Tokai Red Seal Saag
- 1 tbsp olive oil
- 1 tbsp peeled and chopped fresh garlic
- 1 tbsp peeled and chopped fresh ginger
- 1 tbsp turmeric powder (or fresh)
- 1 tbsp garam masala paste (or powder)
- 1 tbsp white miso paste
- 1 tbsp Thai fish sauce
- ½ cup lukewarm water (plus extra by feel)
- 1 tbsp powdered coconut milk powder
- 6 cups washed and chopped spinach (or mixed greens)
- 10g white chocolate (optional, but worth adding)
- 16 large prawns (shelled and de-veined)
- 1 tbsp all-purpose flour
- 1 tsp cayenne pepper
- 1 tsp paprika powder
- 1 tbsp butter (or ghee)
- A little extra salt to taste
- 1 bulb garlic, thinly sliced (optional)
- 4 tbsp sweet red fukujinzuke pickles
For the sauce: In a small saucepan, heat oil and sauté garlic and ginger over a medium-high heat until fragrant. Add turmeric and garam masala and sauté for a further minute. Mix water with fish sauce, miso paste and coconut powder. Use this wet mixture to deglaze spices and add greens to wilt. Just spinach will do, though I like the idea that any cooking greens can be used to make saag. Pictured is a mixture of spinach, Japanese mustard spinach komatsuna and some leftover mizuna I had from a salad earlier in the week. Stir together and reduce the heat to low and cook for 10 minutes until greens are darkened and soft. If the mixture appears dry add a little more water a teaspoon at a time to keep moist. With an immersion blender, pulse into a thick green sauce paste. Stir through the broken white chocolate. Cover to keep warm.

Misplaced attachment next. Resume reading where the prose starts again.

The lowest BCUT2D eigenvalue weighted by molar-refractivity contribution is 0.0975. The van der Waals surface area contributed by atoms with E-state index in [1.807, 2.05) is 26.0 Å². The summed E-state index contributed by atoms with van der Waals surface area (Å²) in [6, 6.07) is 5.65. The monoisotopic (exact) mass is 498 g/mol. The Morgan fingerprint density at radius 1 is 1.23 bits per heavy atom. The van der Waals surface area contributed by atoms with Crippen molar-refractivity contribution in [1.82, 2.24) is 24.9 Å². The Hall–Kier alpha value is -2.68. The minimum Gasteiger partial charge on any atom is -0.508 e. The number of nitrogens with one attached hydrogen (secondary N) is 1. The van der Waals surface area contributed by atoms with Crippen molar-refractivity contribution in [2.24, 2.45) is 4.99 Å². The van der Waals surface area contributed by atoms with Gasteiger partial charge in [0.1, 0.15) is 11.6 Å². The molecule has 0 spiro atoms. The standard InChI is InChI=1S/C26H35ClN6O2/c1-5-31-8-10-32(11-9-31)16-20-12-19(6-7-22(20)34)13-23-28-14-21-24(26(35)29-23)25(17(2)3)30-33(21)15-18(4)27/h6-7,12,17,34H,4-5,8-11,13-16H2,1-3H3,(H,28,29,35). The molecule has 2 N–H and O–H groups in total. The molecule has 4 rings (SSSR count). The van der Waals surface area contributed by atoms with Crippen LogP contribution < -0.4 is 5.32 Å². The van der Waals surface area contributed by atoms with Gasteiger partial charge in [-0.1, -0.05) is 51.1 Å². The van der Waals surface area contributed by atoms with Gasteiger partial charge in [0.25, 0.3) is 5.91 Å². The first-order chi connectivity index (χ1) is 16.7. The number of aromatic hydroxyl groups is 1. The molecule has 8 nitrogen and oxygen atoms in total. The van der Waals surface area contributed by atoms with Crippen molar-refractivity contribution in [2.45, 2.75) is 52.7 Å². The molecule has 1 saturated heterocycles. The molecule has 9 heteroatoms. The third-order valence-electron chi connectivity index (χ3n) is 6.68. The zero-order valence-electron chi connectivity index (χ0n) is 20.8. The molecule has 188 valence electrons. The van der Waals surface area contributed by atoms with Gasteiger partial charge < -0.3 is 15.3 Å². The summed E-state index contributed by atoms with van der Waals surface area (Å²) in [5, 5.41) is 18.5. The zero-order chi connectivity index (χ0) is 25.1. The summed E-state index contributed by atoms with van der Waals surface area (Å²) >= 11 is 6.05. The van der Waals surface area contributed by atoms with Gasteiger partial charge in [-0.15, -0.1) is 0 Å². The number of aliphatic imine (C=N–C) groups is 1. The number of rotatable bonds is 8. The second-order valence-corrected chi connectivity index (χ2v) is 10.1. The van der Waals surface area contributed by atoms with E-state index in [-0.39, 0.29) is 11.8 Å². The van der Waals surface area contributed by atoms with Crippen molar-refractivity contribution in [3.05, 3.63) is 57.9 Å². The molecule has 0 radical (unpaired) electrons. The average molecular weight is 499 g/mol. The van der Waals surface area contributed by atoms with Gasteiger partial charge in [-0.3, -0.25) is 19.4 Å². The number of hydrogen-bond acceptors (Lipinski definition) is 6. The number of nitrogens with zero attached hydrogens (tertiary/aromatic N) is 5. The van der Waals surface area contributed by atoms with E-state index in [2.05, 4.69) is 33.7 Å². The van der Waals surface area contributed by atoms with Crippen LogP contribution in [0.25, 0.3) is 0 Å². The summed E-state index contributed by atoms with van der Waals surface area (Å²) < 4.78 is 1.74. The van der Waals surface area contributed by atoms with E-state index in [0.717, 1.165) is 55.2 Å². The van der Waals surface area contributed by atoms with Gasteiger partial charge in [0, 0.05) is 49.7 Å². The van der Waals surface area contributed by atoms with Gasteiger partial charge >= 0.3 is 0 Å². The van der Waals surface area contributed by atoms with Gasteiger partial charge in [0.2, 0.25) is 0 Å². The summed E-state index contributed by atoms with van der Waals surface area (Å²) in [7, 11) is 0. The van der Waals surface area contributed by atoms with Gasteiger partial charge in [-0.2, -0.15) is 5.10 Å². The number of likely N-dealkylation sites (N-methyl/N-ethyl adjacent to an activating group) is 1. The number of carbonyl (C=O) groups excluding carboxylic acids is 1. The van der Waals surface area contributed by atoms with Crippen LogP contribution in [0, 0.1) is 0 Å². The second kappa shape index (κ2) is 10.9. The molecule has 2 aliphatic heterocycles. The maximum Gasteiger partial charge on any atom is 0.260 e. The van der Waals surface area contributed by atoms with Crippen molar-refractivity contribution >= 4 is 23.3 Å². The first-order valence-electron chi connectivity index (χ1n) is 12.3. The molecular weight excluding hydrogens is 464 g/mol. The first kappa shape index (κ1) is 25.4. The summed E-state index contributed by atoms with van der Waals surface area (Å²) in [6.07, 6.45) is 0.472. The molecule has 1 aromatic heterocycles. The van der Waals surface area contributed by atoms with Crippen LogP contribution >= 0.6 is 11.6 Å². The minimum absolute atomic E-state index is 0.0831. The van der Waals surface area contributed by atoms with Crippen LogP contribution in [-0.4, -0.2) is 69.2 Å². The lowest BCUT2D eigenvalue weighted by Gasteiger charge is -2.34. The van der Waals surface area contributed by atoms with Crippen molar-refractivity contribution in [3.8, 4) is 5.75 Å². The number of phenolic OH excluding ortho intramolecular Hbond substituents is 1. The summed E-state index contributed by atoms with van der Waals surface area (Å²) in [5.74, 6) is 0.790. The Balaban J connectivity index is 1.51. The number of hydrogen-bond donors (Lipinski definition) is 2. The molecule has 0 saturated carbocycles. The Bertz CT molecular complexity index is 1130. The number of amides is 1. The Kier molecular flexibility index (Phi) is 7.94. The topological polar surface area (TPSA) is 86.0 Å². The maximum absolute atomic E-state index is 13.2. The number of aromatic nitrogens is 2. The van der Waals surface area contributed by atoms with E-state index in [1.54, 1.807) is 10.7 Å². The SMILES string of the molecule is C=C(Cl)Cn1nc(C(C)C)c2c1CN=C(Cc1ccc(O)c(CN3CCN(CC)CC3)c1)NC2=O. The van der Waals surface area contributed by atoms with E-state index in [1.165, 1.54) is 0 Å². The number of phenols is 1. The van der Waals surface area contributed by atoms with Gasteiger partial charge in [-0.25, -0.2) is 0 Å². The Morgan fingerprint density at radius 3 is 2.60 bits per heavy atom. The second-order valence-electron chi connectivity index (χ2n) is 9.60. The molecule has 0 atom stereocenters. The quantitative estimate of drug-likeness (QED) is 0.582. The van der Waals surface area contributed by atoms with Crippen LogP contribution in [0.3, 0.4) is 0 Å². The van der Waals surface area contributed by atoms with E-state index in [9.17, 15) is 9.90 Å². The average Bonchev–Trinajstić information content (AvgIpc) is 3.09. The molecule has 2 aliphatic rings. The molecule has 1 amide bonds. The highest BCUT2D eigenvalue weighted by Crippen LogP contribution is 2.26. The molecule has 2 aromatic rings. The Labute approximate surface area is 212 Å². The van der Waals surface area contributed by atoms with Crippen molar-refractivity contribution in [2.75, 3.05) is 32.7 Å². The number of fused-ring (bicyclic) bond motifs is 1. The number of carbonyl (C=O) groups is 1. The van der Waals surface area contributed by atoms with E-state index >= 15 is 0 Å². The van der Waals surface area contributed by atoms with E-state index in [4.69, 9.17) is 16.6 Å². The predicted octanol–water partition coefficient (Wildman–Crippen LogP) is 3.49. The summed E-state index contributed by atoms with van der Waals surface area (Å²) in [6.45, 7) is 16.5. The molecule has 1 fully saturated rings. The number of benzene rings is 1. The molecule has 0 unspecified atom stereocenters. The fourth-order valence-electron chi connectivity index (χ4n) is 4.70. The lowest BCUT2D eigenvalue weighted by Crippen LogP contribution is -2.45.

For the prawns: Mix together flour, paprika and chilli in a bowl and coat prawns. Over a medium-high heat in a small frypan, fry prawns in butter and optional sliced garlic, seasoning lightly with salt. Arrange fukujinzuke pickles on a warmed serving plate to form a circle and top with four prawns per person. The paprika and chilli are meant to intensify the red in the prawns though, if you prefer, they could be fried un-floured, or taken one step farther and deep-fried crumbed or in a tempura batter.
For plating: Next to the prawns, add a spoon on the curry to the plate and, with a silicon pastry brush, swipe a circle around the plate if you like the effect. Swipes were en vogue, then out, but with our subject matter, I find it quite fitting. Serve with rice cooked with a little butter and turmeric (a teaspoon per cup is plenty, but how much rice you want is up to you). I have not listed the small edible chrysanthemums or kogiku I plucked the petals from for the final garnish as an ingredient above. This is mainly because they are not more than an affectation. In terms of color, they do link the main dish to the turmeric rice. If you do go looking for them, they can be found in the vegetable section of large supermarkets. I had some fun thinking about poetic ways they could be used to tie the throne of Japan into our tale, but in the end, I just liked the way they looked and, with our eyes eating first, that could be seen as important.
“An Introduction to Karē-Raisu, Japanese Curry Rice” www.seriouseats.com
“Curry Story” www.sbfoods.co.jp
“Curry: Where did it come from?” www.bbc.co.uk
“Indus Civilization food: how scientists are figuring out what curry was like” www.slate.com
“Turmeric: the Golden Spice” Iris Benzie www.ncbi.nlm.nih.gov
“Tenjiku Tokai Monogatari” Tenjiku Tokubei http://kindai.ndl.go.jp
Translation of “Tenjiku Tokai Monogatari” in “Literary Subjects Adrift: a cultural history of early modern Japanese castaway narratives” Michael S. Woods
Simon is a New Zealander who kept the good times going after finishing his five years as a JET in the far northeast of Hokkaido. As a culinary school graduate and chef, he has worked in the UK and NZ, though he rediscovered his passion for food in Japan's intimate eateries.